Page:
Largely forgotten during the second half of the nineteenth century and throughout most of the twentieth century, Constance de Salm (Constance-Marie de Théis, Mme Pipelet de Leury, later Princess de Salm-Reifferscheid-Dyck,) finally attracted the attention of such scholars as Elizabeth Colwill, Geneviève Fraisse, Huguette Krief, and Christine Planté in the early twenty-first century. However, there has to date been no comprehensive study of her published works, her vast correspondence, and the importance of her cultural exchanges. In this book, Ellen McNiven Hine contributes to the recent upsurge of interest in the literature of this particularly turbulent period in French history. This book considers not only her literary aspirations and claim to fame but also such topics as her contribution to the scientific culture of the period, the extent of the political involvement of a «non-activist» woman, her challenge to what she saw as inequitable provisions in the Civil Code, her championing of women’s progress in literature and the arts, and the role that networking and patronage played in her personal and professional life. Moreover, the study highlights the similarities and differences between her life, writing, and influence and those of other postrevolutionary women such as Mary Wollstonecraft, Germaine de Staël, Margaret Somerville, and Louise Colet.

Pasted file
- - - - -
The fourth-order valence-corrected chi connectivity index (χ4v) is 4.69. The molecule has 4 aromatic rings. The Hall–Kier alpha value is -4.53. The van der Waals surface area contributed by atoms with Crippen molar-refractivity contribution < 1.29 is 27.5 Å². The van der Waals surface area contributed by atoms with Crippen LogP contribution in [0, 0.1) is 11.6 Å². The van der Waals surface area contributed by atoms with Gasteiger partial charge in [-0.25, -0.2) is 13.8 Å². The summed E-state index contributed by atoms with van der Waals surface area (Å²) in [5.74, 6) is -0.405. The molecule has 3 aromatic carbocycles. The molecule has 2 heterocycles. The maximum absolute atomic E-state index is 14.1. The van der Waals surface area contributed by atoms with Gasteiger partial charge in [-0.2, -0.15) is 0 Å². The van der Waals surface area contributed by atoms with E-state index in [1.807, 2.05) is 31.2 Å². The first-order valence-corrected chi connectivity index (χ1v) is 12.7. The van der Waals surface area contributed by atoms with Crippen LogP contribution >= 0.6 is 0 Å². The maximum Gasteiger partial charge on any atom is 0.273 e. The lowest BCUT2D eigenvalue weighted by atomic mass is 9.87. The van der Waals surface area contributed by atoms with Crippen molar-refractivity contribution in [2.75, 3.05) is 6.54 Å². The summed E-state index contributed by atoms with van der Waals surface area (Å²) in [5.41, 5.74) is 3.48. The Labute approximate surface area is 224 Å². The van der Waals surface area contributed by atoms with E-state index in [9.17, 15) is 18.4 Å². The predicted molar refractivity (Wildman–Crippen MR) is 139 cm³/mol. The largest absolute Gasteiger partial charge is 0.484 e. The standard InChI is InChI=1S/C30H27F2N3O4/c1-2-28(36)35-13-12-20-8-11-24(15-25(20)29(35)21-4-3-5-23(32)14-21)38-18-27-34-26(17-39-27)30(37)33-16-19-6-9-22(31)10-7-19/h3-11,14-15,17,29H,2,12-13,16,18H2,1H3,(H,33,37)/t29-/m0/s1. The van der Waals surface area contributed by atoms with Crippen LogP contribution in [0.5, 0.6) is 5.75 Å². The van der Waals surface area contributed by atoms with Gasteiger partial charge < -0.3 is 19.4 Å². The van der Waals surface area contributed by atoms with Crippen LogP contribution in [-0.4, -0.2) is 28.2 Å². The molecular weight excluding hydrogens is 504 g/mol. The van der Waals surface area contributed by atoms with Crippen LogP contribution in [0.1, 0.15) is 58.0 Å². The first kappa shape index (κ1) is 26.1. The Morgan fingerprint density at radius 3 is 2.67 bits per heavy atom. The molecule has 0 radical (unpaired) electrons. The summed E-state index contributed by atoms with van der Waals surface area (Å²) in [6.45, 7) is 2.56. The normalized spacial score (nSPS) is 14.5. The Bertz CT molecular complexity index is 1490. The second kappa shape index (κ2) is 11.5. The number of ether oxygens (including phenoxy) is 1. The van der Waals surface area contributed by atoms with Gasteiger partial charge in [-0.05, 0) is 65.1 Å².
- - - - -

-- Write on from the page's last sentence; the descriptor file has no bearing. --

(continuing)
Constance de Salm uses a variety of genres to address issues of particular importance to women, such as equal access to educational opportunities, the cost to women’s health of reproduction, and lack of economic resources for single and widowed women. She displays a surprising modernity in her awareness of the difficulty of resolving relationship, career, and motherhood problems that continue to plague women in the twenty-first century and points to a future in which women will have access to educational and employment opportunities.